The Danger of Being Too Polite in Love

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It’s natural to imagine that the highest virtue in love would be kindness and, a close

second, politeness. But there is an odd danger lurking here: a relationship where we are

overly polite, where there is not enough directness, where things go wrong not because of a lack

of tenderness or serenity but because of a stifling excess of manners, because there

aren’t enough raised voices, insults, legitimate furies and moments where both partners feel

free to call each other idiots and much worse.

When we hear arguments between lovers, perhaps through a hotel bedroom wall, it is easy to

fear for them and their union.

We have most of us been deeply and rightly sensitized to the horrors of abusive relationships.

But there is, within reason, and we stress within reason with great seriousness, something extremely vital and

redemptive that can unfold within the occasional heated discussion. Living around someone is

bound to be, at points, extremely disappointing. For love to remain vital, we need the freedom

to give this disappointment expression. It seems we cannot love if love is all we are

allowed to do. Many of us have implicitly been taught in childhood that disappointments

are best swallowed quietly. Perhaps a parent was very fragile or they were very volatile,

so that we feared either annihilating them or provoking them unbearably by giving vent

to our more honest feelings. We grew up polite and good but also in danger of feeling inwardly

dead and convinced that no one could witness us as we are and still love us. A certain

kind of politeness is the enemy of love. We cannot love, or be properly in a relationship

that feels alive, and simply lock away too many of our reservations. We need for love

to be first and foremost, realand this will involve giving expression to all kinds

of more ambivalent feelings. In most arenas of life, mere politeness will do; there should

be little else around friends and colleagues. But love needs something riskier: we have

to be able to say that we hate when we hateso that later we can properly love when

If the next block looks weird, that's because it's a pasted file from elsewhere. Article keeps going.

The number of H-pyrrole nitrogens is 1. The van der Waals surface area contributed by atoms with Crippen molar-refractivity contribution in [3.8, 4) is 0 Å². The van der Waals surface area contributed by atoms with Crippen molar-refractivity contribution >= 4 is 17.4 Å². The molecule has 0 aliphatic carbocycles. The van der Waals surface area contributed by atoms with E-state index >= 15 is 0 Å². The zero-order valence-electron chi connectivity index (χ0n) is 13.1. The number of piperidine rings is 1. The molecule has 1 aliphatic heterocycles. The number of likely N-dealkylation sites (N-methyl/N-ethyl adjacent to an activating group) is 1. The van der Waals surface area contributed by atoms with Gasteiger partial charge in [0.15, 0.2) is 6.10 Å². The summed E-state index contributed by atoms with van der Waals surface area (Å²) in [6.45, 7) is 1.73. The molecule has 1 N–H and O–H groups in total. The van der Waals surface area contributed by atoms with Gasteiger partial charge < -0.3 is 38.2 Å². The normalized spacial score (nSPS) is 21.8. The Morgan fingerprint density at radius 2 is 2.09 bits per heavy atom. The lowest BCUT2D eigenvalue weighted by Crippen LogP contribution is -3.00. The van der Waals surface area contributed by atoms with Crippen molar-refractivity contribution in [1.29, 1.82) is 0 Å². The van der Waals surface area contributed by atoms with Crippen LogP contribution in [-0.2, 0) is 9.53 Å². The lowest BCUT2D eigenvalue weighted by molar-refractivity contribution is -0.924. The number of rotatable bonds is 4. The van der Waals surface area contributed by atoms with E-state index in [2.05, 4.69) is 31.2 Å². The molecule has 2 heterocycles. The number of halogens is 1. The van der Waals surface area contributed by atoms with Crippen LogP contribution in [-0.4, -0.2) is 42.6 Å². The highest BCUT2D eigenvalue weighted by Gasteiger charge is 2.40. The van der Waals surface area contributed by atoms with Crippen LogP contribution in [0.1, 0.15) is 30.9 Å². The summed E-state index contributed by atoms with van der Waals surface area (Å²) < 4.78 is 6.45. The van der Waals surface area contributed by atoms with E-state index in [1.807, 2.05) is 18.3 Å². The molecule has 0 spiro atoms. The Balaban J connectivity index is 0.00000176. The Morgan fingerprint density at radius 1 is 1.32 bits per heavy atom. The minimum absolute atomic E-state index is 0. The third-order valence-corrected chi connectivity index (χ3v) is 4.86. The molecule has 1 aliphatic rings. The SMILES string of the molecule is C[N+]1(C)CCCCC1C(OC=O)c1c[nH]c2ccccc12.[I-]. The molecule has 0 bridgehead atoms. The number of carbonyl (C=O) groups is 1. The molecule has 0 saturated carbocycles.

it’s time to love. This is why, in the interests of the relationship, we might need to tell

the partner that they have ruined our life, that they are selfish and infuriating and

that we have had more than enoughand the partner, far from getting simply offended

(though that has its role too) should take it, and read the explosion for what it is:

a homage to the trust and bond between us. That a red faced accuser would never speak

like this to anyone else on earth should be interpreted as the greatest privilege. They

don’t just hate you, though they do at the moment, they have a lot of hope in you, and

a lot of faith that you love them enough to take their realityand when it’s blown

over, their love will be as sincere as their anger once was. We should get angry when the

occasion fairly demands it; we, the overly meak and cowed ones, should experience how

good and necessary it feels to dare to let go and vent our annoyance and irritation without

the usual huge (and valuable) inhibitions. We should not be overly scared of the odd

loud argument, we should form our irritations into some beautifully creative insults; it

is not a sign that everything is coming to an end and love has died, it’s a sign that

our relationship still has a lot of kindness, sincerity and tolerance left within it.

Love is a skill you can learn. Our relationships book calmly guides us with calm and charm

through the key issues of relationships to ensure that success in love need not be a matter of luck.

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